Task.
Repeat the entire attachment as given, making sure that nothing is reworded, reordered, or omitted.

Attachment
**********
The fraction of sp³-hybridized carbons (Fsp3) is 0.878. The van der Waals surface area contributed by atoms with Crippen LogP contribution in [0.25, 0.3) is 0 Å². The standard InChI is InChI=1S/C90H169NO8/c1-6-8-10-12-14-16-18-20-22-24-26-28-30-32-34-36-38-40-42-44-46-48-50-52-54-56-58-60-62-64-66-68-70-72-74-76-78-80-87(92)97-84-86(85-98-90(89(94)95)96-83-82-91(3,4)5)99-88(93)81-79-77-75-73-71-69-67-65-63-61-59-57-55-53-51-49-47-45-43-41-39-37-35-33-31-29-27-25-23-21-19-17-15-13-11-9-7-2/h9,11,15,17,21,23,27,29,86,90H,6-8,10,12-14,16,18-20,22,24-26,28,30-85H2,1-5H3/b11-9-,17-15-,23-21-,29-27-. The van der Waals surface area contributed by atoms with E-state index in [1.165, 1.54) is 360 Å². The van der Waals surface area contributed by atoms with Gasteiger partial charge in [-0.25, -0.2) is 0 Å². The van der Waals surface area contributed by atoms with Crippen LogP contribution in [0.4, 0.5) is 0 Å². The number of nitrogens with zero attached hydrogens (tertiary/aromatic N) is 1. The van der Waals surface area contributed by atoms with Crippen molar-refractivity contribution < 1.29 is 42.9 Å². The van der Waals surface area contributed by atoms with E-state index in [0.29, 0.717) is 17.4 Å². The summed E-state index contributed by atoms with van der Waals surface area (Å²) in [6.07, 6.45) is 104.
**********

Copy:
The fraction of sp³-hybridized carbons (Fsp3) is 0.878. The van der Waals surface area contributed by atoms with Crippen LogP contribution in [0.25, 0.3) is 0 Å². The standard InChI is InChI=1S/C90H169NO8/c1-6-8-10-12-14-16-18-20-22-24-26-28-30-32-34-36-38-40-42-44-46-48-50-52-54-56-58-60-62-64-66-68-70-72-74-76-78-80-87(92)97-84-86(85-98-90(89(94)95)96-83-82-91(3,4)5)99-88(93)81-79-77-75-73-71-69-67-65-63-61-59-57-55-53-51-49-47-45-43-41-39-37-35-33-31-29-27-25-23-21-19-17-15-13-11-9-7-2/h9,11,15,17,21,23,27,29,86,90H,6-8,10,12-14,16,18-20,22,24-26,28,30-85H2,1-5H3/b11-9-,17-15-,23-21-,29-27-. The van der Waals surface area contributed by atoms with E-state index in [1.165, 1.54) is 360 Å². The van der Waals surface area contributed by atoms with Gasteiger partial charge in [-0.25, -0.2) is 0 Å². The van der Waals surface area contributed by atoms with Crippen LogP contribution in [0.4, 0.5) is 0 Å². The number of nitrogens with zero attached hydrogens (tertiary/aromatic N) is 1. The van der Waals surface area contributed by atoms with Crippen molar-refractivity contribution < 1.29 is 42.9 Å². The van der Waals surface area contributed by atoms with E-state index in [0.29, 0.717) is 17.4 Å². The summed E-state index contributed by atoms with van der Waals surface area (Å²) in [6.07, 6.45) is 104.